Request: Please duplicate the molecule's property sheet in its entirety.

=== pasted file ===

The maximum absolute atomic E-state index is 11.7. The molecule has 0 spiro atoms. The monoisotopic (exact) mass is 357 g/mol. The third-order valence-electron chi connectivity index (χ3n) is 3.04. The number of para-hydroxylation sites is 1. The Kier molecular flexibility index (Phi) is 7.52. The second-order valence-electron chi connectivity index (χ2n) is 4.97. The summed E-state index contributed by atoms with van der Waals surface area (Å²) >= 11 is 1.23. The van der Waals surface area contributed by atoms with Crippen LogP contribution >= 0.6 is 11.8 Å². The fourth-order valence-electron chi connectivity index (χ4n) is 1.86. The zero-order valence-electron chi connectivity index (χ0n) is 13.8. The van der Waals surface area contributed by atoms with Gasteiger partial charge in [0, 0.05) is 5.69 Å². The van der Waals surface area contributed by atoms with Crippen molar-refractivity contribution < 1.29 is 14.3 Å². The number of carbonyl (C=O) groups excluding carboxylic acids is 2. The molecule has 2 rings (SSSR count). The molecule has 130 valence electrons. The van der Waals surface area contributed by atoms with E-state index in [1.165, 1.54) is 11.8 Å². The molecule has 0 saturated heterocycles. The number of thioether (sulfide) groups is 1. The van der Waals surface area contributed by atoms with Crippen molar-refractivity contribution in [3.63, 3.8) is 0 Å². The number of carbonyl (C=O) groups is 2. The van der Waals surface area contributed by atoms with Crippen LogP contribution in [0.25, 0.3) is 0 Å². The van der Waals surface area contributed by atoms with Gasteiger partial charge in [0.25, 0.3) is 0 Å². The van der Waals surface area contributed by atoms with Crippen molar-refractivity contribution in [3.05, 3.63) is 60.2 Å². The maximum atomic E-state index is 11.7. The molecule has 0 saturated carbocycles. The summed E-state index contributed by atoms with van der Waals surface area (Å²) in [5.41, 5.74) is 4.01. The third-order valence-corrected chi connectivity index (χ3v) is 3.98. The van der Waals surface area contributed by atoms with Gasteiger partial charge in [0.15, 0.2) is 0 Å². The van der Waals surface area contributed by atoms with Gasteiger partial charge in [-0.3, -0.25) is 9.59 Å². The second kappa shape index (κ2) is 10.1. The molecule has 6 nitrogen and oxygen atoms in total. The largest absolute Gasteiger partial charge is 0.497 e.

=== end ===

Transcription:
The maximum absolute atomic E-state index is 11.7. The molecule has 0 spiro atoms. The monoisotopic (exact) mass is 357 g/mol. The third-order valence-electron chi connectivity index (χ3n) is 3.04. The number of para-hydroxylation sites is 1. The Kier molecular flexibility index (Phi) is 7.52. The second-order valence-electron chi connectivity index (χ2n) is 4.97. The summed E-state index contributed by atoms with van der Waals surface area (Å²) >= 11 is 1.23. The van der Waals surface area contributed by atoms with Crippen LogP contribution >= 0.6 is 11.8 Å². The fourth-order valence-electron chi connectivity index (χ4n) is 1.86. The zero-order valence-electron chi connectivity index (χ0n) is 13.8. The van der Waals surface area contributed by atoms with Gasteiger partial charge in [0, 0.05) is 5.69 Å². The van der Waals surface area contributed by atoms with Crippen molar-refractivity contribution < 1.29 is 14.3 Å². The number of carbonyl (C=O) groups excluding carboxylic acids is 2. The molecule has 2 rings (SSSR count). The molecule has 130 valence electrons. The van der Waals surface area contributed by atoms with E-state index in [1.165, 1.54) is 11.8 Å². The molecule has 0 saturated heterocycles. The number of thioether (sulfide) groups is 1. The van der Waals surface area contributed by atoms with Crippen molar-refractivity contribution in [3.63, 3.8) is 0 Å². The number of carbonyl (C=O) groups is 2. The van der Waals surface area contributed by atoms with Crippen LogP contribution in [0.25, 0.3) is 0 Å². The van der Waals surface area contributed by atoms with Gasteiger partial charge in [0.25, 0.3) is 0 Å². The van der Waals surface area contributed by atoms with Crippen molar-refractivity contribution in [3.05, 3.63) is 60.2 Å². The maximum atomic E-state index is 11.7. The molecule has 0 saturated carbocycles. The summed E-state index contributed by atoms with van der Waals surface area (Å²) in [5.41, 5.74) is 4.01. The third-order valence-corrected chi connectivity index (χ3v) is 3.98. The van der Waals surface area contributed by atoms with Gasteiger partial charge in [0.15, 0.2) is 0 Å². The van der Waals surface area contributed by atoms with Gasteiger partial charge in [-0.3, -0.25) is 9.59 Å². The second kappa shape index (κ2) is 10.1. The molecule has 6 nitrogen and oxygen atoms in total. The largest absolute Gasteiger partial charge is 0.497 e.